Doru Paul, MD, is triple board-certified in medical oncology, hematology, and internal medicine. He is an associate professor of clinical medicine at Weill Cornell Medical College and attending physician in the Department of Hematology Oncology at the New York Presbyterian Weill Cornell Medical Center.
Breast cancer occurs when normal cells in the breast undergo changes in their molecular characteristics, allowing them to grow and multiply uncontrollably. Excluding skin cancers, breast cancer is the most common type of cancer in women, affecting approximately 12% of women over the course of their lifetime.
Breast cancer is described based on the type of breast tissue where the tumor originates. For example, cancers that begin in the breast ducts are called ductal cancers and those in the lobules (glands) are lobular cancers.
Breast cancer typically does not cause symptoms in the early stages and is often detected with screening mammograms. Treatments depend on the cancer stage and type, and may include surgery, chemotherapy, hormonal therapy, biological therapy, and radiation therapy.
While breast cancer is rare in men, the disease can affect men too. Men can also have breast lumps and should get a prompt medical evaluation for any lump or change in the appearance of their chest or breast area.
Breast cancer is usually painless during its early stages, but growths can stretch the skin and breast tissue, causing discomfort or pain. The pain can be anywhere in the breast or it may occur in the nipple.
To check for lumps, perform monthly mid-cycle self-checks (about two weeks after your period). Screening mammograms are recommended yearly for women over the age of 45, and sometimes younger for those considered high risk. Doctors may do breast examinations, take a biopsy (sample of breast tissue), or may recommend genetic testing, such as for BRCA gene mutations linked to breast cancer.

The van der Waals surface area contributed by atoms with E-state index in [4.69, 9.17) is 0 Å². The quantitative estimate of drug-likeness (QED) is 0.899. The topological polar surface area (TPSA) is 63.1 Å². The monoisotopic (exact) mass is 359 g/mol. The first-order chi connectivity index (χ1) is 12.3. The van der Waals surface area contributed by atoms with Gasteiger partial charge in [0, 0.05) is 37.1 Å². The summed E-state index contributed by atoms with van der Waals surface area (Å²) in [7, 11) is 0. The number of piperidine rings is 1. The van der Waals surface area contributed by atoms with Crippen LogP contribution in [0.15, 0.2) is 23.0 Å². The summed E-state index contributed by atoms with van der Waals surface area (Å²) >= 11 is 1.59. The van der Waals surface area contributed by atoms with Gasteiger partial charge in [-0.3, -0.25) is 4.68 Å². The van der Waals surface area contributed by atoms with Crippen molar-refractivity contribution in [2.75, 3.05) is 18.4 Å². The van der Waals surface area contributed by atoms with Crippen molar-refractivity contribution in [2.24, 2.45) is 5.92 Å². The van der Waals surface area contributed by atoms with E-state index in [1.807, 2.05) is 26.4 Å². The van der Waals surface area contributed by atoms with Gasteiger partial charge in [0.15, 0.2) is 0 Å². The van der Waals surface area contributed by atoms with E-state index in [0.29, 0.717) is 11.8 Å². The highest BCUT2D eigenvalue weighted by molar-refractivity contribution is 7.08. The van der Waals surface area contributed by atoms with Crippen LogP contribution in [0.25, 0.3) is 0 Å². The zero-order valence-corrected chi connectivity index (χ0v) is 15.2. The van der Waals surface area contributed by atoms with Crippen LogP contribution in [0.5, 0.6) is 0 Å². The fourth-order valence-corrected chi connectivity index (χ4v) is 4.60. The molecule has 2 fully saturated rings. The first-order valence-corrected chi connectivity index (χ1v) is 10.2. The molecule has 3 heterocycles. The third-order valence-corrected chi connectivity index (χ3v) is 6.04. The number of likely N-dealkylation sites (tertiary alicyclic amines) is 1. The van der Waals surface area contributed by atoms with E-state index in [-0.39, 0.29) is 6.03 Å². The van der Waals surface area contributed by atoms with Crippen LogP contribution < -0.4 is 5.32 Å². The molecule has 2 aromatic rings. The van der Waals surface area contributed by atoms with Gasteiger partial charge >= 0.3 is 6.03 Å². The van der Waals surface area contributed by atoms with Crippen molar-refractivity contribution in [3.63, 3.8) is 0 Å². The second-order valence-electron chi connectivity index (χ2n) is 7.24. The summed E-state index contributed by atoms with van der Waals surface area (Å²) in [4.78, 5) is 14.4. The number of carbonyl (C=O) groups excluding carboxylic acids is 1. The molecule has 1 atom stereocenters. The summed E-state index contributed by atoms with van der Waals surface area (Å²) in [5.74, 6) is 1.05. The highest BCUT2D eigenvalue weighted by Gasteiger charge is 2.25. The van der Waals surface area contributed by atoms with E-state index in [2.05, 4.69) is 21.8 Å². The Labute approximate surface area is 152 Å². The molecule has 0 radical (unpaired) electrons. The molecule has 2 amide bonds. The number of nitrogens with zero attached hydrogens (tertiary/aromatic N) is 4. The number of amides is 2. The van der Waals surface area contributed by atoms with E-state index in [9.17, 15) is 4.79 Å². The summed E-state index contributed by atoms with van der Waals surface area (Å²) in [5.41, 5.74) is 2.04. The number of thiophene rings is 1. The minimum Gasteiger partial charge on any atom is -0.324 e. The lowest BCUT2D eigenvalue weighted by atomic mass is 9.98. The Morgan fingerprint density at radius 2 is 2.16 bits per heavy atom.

Seek medical attention if you feel or notice a lump in your breast or if you have any breast or nipple pain, swelling in the armpit (lymph nodes), persistent tenderness, an inverted or retracted nipple, or a change in breast size or shape. Additional things to look for are breast discoloration, scaly or pitted skin, and clear or bloody nipple discharge.
Cells with mutations that allow them to grow uncontrollably and continue to divide without stopping. They are able to invade nearby tissues and spread throughout the body, often evading the immune system.
Intraductal carcinoma (also called ductal carcinoma in situ) is when there is cancer in the milk ducts that hasn’t yet spread to other tissue. This is considered an early form of cancer, a stage zero, that isn’t yet invasive.
Invasive ductal carcinoma (IDC), which is sometimes called infiltrating ductal carcinoma, is a cancer in the milk ducts of the breast that has invaded nearby breast tissue. It is the most common type of breast cancer and approximately 80% of invasive breast cancers are invasive ductal carcinomas.
Small glands that are part of the immune system. Lymph nodes are distributed along lymphatic vessels that transport lymph. Lymph is a fluid from cells and tissues that contain a variety of substances and white blood cells that fight infections. With solid tumor cancers, cancer cells often travel to lymph nodes before other areas. Lymph nodes are a common site for spread in breast cancer.
National Cancer Institute. Breast Cancer Risk in American Women. Updated October 3, 2019.
Centers for Disease Control and Prevention. How Is Breast Cancer Treated? Updated September 14, 2020.
American Cancer Society. Frequently Asked Questions About the American Cancer Society’s Breast Cancer Screening Guideline. Updated January 24, 2019.
American Cancer Society. Invasive breast cancer (IDC/ILC). Updated September 20, 2019.
American Cancer Society. What Is Breast Cancer? Updated September 18, 2019.